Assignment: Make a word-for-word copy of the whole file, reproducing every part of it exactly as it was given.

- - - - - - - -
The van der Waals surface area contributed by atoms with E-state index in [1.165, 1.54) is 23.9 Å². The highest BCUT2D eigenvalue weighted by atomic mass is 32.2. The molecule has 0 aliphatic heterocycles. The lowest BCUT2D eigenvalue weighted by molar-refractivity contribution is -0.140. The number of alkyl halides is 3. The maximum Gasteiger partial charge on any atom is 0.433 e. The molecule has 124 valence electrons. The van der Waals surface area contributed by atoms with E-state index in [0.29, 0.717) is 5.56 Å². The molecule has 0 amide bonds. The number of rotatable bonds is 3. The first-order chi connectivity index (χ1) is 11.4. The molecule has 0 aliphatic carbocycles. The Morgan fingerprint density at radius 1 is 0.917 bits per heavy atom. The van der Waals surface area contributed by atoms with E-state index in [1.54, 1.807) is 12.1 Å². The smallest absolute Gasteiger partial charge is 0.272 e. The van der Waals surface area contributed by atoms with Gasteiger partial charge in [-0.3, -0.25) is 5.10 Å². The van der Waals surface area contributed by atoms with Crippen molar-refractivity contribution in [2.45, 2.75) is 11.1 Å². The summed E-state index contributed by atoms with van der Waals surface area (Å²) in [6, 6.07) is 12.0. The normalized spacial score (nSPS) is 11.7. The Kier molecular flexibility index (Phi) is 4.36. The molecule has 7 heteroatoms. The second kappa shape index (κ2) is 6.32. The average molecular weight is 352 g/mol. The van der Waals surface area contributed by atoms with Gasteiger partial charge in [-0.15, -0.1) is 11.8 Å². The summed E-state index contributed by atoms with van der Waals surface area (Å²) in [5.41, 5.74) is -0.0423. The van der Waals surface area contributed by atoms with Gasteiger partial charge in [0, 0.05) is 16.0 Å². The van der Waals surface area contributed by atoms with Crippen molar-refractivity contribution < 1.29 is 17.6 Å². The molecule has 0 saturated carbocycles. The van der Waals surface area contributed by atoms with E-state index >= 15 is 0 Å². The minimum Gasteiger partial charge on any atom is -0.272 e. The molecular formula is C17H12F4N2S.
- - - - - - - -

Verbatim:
The van der Waals surface area contributed by atoms with E-state index in [1.165, 1.54) is 23.9 Å². The highest BCUT2D eigenvalue weighted by atomic mass is 32.2. The molecule has 0 aliphatic heterocycles. The lowest BCUT2D eigenvalue weighted by molar-refractivity contribution is -0.140. The number of alkyl halides is 3. The maximum Gasteiger partial charge on any atom is 0.433 e. The molecule has 124 valence electrons. The van der Waals surface area contributed by atoms with E-state index in [0.29, 0.717) is 5.56 Å². The molecule has 0 amide bonds. The number of rotatable bonds is 3. The first-order chi connectivity index (χ1) is 11.4. The molecule has 0 aliphatic carbocycles. The Morgan fingerprint density at radius 1 is 0.917 bits per heavy atom. The van der Waals surface area contributed by atoms with E-state index in [1.54, 1.807) is 12.1 Å². The smallest absolute Gasteiger partial charge is 0.272 e. The van der Waals surface area contributed by atoms with Gasteiger partial charge in [-0.3, -0.25) is 5.10 Å². The van der Waals surface area contributed by atoms with Crippen molar-refractivity contribution in [2.45, 2.75) is 11.1 Å². The summed E-state index contributed by atoms with van der Waals surface area (Å²) in [6, 6.07) is 12.0. The normalized spacial score (nSPS) is 11.7. The Kier molecular flexibility index (Phi) is 4.36. The molecule has 7 heteroatoms. The second kappa shape index (κ2) is 6.32. The average molecular weight is 352 g/mol. The van der Waals surface area contributed by atoms with Gasteiger partial charge in [-0.15, -0.1) is 11.8 Å². The summed E-state index contributed by atoms with van der Waals surface area (Å²) in [5.41, 5.74) is -0.0423. The van der Waals surface area contributed by atoms with Gasteiger partial charge in [0, 0.05) is 16.0 Å². The van der Waals surface area contributed by atoms with Crippen molar-refractivity contribution < 1.29 is 17.6 Å². The molecule has 0 saturated carbocycles. The van der Waals surface area contributed by atoms with E-state index >= 15 is 0 Å². The minimum Gasteiger partial charge on any atom is -0.272 e. The molecular formula is C17H12F4N2S.